After years of planning, building, and calibration, researchers at the Belle II accelerator experiment in Japan have published their first physics paper.
Their seminal work, with contributions from teams of Pacific Northwest National Laboratory (PNNL) researchers, searched for a theorized particle Z’ (pronounced Z prime). This possible particle could decay into dark matter—the large fraction of our universe that we know exists from astrophysical measurements but haven’t yet measured or seen in the laboratory.
Detection of Z prime and other hypothesized dark matter particles in accelerators is difficult; it requires sensitive instrumentation and the ability to collect and categorize enormous amounts of data. Belle II is the second generation of an experiment located at a high-intensity particle accelerator in Japan that crashes subatomic particles at high speeds in an effort to better understand the visible—and invisible—world around us.
Now you see it. Now you don’t
Belle II works by taking very comprehensive measurements of the well-understood collision of electrons and positrons. When electrons and positrons collide, they can create and decay into other particles and release energy.
Belle II’s sensitive detectors, developed in part by PNNL, are able to track all of the energy and particles as they decay. With these detailed measurements and enough collisions, researchers look for rare anomalies—instances when energy “disappears” or can’t be accounted for.
“There’s more than one thing that could escape invisibly,” said physicist Lynn Wood, PNNL’s project manager for the work at Belle II. “We subtract the invisible things that we know about, then the things that are left could be the outliers that validate theories.”
A set of theories known as the “Standard Model” predicts known particle interactions with a high degree of accuracy, but particles such as dark matter or the Z prime are not included. If these new particles exist, theorists predict these outlying incidents will happen at a certain rate. If they are not seen in real data, that could represent a flawed theory, or one where the parameters are not tuned to reality.
The challenge lies not only in detection but also in the sheer number of collisions researchers need to understand and interpret. Dark matter decays are often proposed to be so rare that even when the accelerator is working at its maximum rate of several billion collisions per day, researchers might see less than one potential dark matter event per day.
More collisions, more detection
“The Belle II experiment is a complete upgrade from the first Belle experiment,” said PNNL physicist Bryan Fulsom, who has been involved with electron-positron collider physics for more than a decade. Not only does the upgraded accelerator collide particles at a greater rate to collect more data faster, the researcher-redesigned detectors also handle a higher rate of collisions, endure greater radiation damage, and collect signals faster with more detail.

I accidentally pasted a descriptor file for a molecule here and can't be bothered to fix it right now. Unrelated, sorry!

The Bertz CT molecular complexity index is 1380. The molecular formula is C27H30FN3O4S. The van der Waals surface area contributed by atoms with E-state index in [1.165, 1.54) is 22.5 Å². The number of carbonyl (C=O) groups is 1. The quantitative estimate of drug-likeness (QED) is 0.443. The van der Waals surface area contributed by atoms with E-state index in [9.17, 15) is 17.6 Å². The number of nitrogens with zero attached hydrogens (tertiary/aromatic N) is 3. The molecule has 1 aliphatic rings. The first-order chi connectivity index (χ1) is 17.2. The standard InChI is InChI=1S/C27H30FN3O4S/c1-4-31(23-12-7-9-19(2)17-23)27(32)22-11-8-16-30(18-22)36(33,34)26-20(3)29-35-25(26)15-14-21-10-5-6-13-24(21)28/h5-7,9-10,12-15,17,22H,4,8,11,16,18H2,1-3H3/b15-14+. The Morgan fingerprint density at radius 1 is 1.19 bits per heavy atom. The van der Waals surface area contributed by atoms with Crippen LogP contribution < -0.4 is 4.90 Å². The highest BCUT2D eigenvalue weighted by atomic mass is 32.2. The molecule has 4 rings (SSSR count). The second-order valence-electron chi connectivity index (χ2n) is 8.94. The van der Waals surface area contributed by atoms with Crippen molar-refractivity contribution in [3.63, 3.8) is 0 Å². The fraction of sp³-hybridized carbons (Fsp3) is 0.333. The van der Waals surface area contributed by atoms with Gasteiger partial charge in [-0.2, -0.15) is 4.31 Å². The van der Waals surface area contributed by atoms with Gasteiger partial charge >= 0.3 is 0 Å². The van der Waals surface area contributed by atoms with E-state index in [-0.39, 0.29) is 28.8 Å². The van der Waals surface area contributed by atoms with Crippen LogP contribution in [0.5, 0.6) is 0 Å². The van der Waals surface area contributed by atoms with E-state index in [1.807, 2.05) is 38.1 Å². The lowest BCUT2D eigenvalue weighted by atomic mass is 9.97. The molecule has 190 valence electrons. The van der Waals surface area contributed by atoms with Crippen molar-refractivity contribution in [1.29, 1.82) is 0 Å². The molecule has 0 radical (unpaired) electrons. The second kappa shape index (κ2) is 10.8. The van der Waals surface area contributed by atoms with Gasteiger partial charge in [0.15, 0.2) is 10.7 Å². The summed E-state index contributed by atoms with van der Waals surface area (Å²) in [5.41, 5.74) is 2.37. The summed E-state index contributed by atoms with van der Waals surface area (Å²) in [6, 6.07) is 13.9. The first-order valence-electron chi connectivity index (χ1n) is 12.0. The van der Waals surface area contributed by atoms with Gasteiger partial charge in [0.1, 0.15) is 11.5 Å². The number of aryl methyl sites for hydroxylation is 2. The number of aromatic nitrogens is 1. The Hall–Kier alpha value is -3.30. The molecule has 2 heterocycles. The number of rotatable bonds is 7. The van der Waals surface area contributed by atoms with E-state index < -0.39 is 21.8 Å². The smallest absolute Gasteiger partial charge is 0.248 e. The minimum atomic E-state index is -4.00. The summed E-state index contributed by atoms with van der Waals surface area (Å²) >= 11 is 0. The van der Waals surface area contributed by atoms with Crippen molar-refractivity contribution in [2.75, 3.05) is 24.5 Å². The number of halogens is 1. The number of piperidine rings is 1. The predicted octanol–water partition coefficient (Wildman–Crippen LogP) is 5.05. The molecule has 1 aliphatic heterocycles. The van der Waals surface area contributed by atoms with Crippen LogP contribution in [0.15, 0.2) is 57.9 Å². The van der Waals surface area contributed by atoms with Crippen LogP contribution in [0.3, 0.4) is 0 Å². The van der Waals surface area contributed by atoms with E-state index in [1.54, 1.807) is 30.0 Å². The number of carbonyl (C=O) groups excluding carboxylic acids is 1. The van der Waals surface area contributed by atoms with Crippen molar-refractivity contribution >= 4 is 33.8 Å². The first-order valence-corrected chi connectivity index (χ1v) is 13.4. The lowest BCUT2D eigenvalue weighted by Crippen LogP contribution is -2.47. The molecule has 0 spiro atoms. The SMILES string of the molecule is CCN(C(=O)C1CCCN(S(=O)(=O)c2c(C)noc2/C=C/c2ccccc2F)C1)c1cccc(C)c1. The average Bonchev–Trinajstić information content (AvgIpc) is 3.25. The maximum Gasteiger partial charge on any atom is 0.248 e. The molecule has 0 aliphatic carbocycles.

Engaging nearly 1000 collaborators from around the globe, the new experiment began in 2018, to embark on a broad program of new particle searches and precision measurements expected to continue for a decade. The Z prime physics publication is the first of several hundred publications that are expected to be produced by the Belle II Collaboration.
Fulsom cited the “very clean collisions” as the reason Belle II is an ideal experiment to use in the search for particles like the Z prime. When particles collide in Belle II, researchers can measure everything that comes out of the decay and keep track of minute details for an enormous number of collisions.
After searching in the small initial Belle II data set, the researchers found no evidence of the proposed Z prime particle. Although they did not immediately discover the Z prime, Belle II will continue to collect orders of magnitude more data for this and other searches.
Even a non-finding can be good news: ruling out the Z prime particle means that researchers can cross that theory off their list and concentrate their efforts on exploring and validating other predictions. The team at PNNL is currently looking for other ways dark matter may be produced in particle collisions and detected by Belle II.
“This is a process of elimination,” said Wood. “Theorists make charts of possible explanations, and experiments mark out the regions that we can exclude. Negative results put restrictions on what is possible and let us measure for particles with different parameters.”
Belle II complements other PNNL high-energy physics research in the search for dark matter. This includes long-time partnerships on the Axion Dark Matter Experiment project with the University of Washington. PNNL’s expertise in low background dark matter detection also critically contributes to experiments looking for rare dark matter interactions underground by reducing background radiation that can obscure rare signals.
Ultimately, these and other studies lead to better fundamental understanding to describe the world in which we live in ever greater detail.
“Calling something dark matter is a broad way to say it’s particles we haven’t detected,” said Fulsom. “We don’t know what it is and where we’ll find it, but projects like Belle II have a wide physics and technology reach beyond dark matter.”
For example, the detectors developed for dark matter detection and particle physics experiments can have wide-ranging applications in national security, environmental monitoring, and medical imaging. Electronics for these detectors push the limits of design in specialized as well as everyday electronic tools, and the vast amount of data produced in accelerators requires advances in computing and data handling techniques applicable to other areas of big data research.
And as for dark matter?
“We’re confident it exists,” said Wood. “Everyone is trying to find out what it is.”